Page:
“I just want to do what I love without all the red tape and stress” — Anonymous Teacher
Mary Bousted, general secretary of the Association of Teachers and Lecturers (ATL), says “this is the worst time for teacher recruitment since 2003 when I took up this post,” she says. “We know 50,000 teachers left last year, that’s 11% of the workforce, and we will have 300,000 more pupils in our schools by 2020. It’s largely due to the toxic mix of accountability pressures, curriculum and qualification reform, compounded by mixed messages from the government.”
Almost one in two preschool teachers plans to leave the early years sector in the next 5 years. There are many reasons why teachers leave the profession. These include huge expectations, over-regulation, lack of training and low wages. Some preschool educators are paid below minimum wage, even though wages are one of the biggest cost drivers for preschool owners. In general, the educational sector seems to be in need of reform! One in three secondary school teachers believes that they will leave the profession in the next 10 years because of low wages and huge workloads. One study reports that although teachers love the work that they do, they spend less than half their working week, educating children. The rest of the time they are preparing for class or catching up on administrative duties. The teaching profession used to be (and to an extent is still) viewed as a highly-valued profession. It attracted the best and for the most part, we celebrated our teachers, especially those who sowed the seeds of confidence, high self-esteem and supported children in reaching their full potential.
Many studies have shown that children who receive quality care and education at an early age are less likely to be involved in criminal activity and earn more on average than their peers who did not attend quality preschool settings. You might ask, what is a quality preschool programme? What does it look and feel like. Well, the Competent Children, Competent Learners Study in New Zealand (2016) found that a quality preschool programme normally includes early childhood teachers who are:
- Responsive to children’s needs
- Ask open-ended questions during children’s play
- Provide a print-saturated environment
- Join children during playful learning experiences
This all sounds well and good but our educators have voiced concerns regarding how difficult it would be to do all of the above on top of spending many hours on paperwork, regulations and the documentation of children’s progress. With over-worked and under-paid preschool teachers, less and less time may be spent encouraging the positive development of children and their families. The main people who suffer are children. Teachers often go above and beyond for their students but with 1–2 hours being spent planning and preparing in non-contact hours per day, it is not surprising that teachers feel stressed and overwhelmed. Additionally, preschool teachers also have to focus on inspections and compliance. In countries such as Ireland, for example, there are multiple agencies that a preschool can be inspected by, at any time, with no warning.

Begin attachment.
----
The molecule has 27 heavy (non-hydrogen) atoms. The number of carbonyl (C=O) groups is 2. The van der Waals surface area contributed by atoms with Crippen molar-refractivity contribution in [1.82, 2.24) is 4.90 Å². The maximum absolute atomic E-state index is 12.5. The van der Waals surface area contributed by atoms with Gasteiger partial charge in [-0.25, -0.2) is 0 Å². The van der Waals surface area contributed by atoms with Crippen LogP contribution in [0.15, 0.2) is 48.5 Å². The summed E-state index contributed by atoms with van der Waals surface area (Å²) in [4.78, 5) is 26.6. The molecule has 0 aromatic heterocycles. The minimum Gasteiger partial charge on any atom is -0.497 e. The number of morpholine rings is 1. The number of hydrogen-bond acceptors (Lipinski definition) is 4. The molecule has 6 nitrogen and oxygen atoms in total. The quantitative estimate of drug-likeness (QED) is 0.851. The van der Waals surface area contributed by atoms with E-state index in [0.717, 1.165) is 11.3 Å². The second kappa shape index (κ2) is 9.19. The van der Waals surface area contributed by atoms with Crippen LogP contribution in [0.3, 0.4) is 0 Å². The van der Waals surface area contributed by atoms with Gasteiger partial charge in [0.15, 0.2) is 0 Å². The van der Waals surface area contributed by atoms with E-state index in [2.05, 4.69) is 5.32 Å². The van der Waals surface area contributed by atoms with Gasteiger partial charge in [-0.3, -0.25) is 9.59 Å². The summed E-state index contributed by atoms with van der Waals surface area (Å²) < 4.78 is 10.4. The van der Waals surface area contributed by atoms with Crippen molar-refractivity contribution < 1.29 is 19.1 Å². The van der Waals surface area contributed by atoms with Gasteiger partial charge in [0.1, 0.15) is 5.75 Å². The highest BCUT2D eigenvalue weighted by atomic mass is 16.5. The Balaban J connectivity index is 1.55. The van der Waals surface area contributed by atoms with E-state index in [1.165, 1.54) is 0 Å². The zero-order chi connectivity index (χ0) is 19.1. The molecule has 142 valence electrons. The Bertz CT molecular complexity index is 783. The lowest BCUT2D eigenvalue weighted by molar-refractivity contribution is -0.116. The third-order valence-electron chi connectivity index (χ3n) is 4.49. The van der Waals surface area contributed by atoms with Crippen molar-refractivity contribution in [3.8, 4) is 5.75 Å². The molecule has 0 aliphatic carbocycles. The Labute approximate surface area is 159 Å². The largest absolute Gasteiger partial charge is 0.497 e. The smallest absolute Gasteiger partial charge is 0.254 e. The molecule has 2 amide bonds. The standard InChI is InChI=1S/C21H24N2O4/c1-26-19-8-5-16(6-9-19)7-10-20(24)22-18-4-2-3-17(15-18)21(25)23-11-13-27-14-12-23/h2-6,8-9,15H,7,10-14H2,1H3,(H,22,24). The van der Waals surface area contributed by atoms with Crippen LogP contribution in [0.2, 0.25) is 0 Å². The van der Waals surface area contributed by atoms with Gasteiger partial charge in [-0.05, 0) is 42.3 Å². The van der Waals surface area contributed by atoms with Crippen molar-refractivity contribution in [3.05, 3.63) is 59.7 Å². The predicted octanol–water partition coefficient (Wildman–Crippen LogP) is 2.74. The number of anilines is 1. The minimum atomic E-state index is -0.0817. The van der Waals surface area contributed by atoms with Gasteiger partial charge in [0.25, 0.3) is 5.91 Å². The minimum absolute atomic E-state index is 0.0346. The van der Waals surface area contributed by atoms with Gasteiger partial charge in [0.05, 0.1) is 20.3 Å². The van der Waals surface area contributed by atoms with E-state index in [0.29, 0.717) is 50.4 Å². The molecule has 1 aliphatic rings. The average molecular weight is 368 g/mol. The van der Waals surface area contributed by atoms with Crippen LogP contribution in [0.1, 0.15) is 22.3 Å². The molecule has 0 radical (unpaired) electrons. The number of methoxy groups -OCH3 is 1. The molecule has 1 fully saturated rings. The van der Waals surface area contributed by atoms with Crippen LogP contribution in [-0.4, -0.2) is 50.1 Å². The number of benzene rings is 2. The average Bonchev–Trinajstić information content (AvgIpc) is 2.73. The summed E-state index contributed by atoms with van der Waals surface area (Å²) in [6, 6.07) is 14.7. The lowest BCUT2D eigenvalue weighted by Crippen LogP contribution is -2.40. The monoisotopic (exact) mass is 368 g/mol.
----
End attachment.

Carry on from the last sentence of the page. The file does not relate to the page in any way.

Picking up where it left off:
When a preschool educator is worried about bills, rates, inspections, paperwork, documentation, wages and their general well-being, what is left for the children in their care? What more can they give? If we do not begin to support preschool teachers in the work that they do, then how can we expect our children to receive the best learning experiences possible?
Early childhood teachers love what they do, they give their all to support children and their families. However, without immediate investment and action by governmental agencies the problem of staff retention, an overworked preschool sector and poor quality practice is likely to get worse – Dr Wendy Oke – CEO TeachKloud
What do you think needs to be done? If you’re interested in learning more about how you can support staff and reduce burnout in your preschool or early childhood setting, we have a free eBook on just that, here.